As a leader, your ability to set an appropriate tone for performance conversations is critical to supporting your message. This is where many managers stumble, especially when they are anxious about confronting an employee. A serious message can get lost or watered down if the tone of the conversation is too light or the language is soft and indirect. I call this “candy-coating” your message; setting a lighter tone for a serious message in the hopes that the message will be more readily accepted and to avoid confrontation with employees. If you candy-coat your message too much, they may dismiss your message entirely or perceive it as being unimportant when in fact that may not be accurate.
When it comes to setting the tone, the opposite problem of candy-coating your message is also a concern. You can unnecessarily “freak out” employees by sending signals that convey a more serious issue than you are actually discussing. The employee becomes so worried that she is about to be fired that she fails to hear the more benign message you are actually sharing.
If there are others involved in your meeting with the employee, make sure in your pre-meeting that you discuss the overall tone you want to convey and ensure that each participant is supporting that message. Setting the appropriate tone for the conversation helps to emotionally prepare the employee for the message you are about to deliver.
There are several things to think about when setting the tone of a conversation.
Formality of language—You can use formal words when setting up the meeting or your language can be casual and nonthreatening. For example, you can send the employee an ominous email requesting a meeting to discuss “performance issues” or you can stop the person in the hall and ask, “Do you have a minute? There’s something I’d like to talk to you about.” The method of delivery and language should match the ultimate message you intend to deliver.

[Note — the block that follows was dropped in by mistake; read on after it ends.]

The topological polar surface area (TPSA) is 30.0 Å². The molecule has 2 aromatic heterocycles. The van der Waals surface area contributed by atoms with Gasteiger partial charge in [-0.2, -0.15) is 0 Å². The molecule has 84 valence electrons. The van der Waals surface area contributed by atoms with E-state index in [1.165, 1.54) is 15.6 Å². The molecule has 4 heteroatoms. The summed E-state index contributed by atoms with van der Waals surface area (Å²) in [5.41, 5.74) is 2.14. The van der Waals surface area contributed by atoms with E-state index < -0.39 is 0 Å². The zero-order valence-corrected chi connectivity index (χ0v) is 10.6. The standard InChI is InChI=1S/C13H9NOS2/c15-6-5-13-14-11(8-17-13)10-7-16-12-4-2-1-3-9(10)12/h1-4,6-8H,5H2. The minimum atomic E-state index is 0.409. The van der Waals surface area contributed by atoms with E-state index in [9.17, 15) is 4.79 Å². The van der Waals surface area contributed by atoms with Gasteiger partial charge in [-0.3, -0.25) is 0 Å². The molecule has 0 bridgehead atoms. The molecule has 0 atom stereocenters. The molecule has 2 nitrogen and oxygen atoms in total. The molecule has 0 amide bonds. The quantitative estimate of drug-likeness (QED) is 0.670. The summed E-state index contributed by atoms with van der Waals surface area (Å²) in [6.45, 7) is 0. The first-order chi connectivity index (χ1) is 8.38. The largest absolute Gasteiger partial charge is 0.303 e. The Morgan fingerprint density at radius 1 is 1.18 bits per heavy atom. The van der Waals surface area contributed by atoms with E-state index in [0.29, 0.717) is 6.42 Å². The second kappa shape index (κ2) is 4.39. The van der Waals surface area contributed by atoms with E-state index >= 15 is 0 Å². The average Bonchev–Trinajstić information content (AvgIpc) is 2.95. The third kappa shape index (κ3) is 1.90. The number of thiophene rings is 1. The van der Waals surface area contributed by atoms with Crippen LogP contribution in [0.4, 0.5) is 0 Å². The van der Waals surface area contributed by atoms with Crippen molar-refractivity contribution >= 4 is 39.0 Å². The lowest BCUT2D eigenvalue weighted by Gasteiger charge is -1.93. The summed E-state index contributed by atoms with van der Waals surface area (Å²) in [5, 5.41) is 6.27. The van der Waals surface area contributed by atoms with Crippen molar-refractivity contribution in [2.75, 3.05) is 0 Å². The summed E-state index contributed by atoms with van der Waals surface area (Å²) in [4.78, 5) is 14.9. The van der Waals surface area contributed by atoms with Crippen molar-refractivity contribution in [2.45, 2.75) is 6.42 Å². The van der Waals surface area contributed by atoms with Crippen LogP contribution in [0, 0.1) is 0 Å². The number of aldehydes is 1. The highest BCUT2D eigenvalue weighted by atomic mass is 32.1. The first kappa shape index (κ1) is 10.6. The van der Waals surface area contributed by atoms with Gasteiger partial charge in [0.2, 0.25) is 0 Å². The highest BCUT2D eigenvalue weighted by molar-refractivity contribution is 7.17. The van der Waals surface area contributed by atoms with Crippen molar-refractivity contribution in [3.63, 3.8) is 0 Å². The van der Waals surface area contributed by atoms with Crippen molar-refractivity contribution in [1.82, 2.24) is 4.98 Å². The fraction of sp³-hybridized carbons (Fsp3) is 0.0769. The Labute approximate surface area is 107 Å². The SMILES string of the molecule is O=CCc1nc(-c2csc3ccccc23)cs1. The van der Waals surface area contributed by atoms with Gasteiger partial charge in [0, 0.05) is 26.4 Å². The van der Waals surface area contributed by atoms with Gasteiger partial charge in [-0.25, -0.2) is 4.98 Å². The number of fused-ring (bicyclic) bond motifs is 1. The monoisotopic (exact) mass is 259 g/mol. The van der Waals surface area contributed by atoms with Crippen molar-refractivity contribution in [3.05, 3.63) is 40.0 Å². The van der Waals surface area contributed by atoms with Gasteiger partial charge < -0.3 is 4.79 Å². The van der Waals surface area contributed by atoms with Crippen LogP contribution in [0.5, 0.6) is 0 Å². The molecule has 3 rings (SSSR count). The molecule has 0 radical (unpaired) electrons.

Body language—Research shows in face-to-face communications we communicate 55 percent of our message through our body language, 38 percent through our tone of voice, and only 7 percent through our word choice. That means that 93 percent of our message will be received by vehicles other than the words we select. Hopefully now you can understand how important body language is to that equation.
What are you communicating with your body language when the employee arrives for the meeting? Are you sitting relaxed in your chair or are you sitting up straight with such perfect posture the Queen Mother would be envious?
Think about the room setup for the meeting as well. Are participants already in their seats or is everyone milling about with people taking a seat as the meeting begins? Are you sitting across from the employee behind a desk or next to her in a chair?
Be aware of your facial expressions and gestures as well. Eye contact is very critical. Be careful that you do not actively avoid eye contact when the employee arrives or during the meeting as this can communicate that you are uncomfortable with the situation or the message. Many people also associate eye contact with trust, so make sure you are meeting and holding her gaze without staring.
By matching your word choice and body language to the overall tone you want to convey, you will help ensure you do not down-play an important message or exagerate a simple one.
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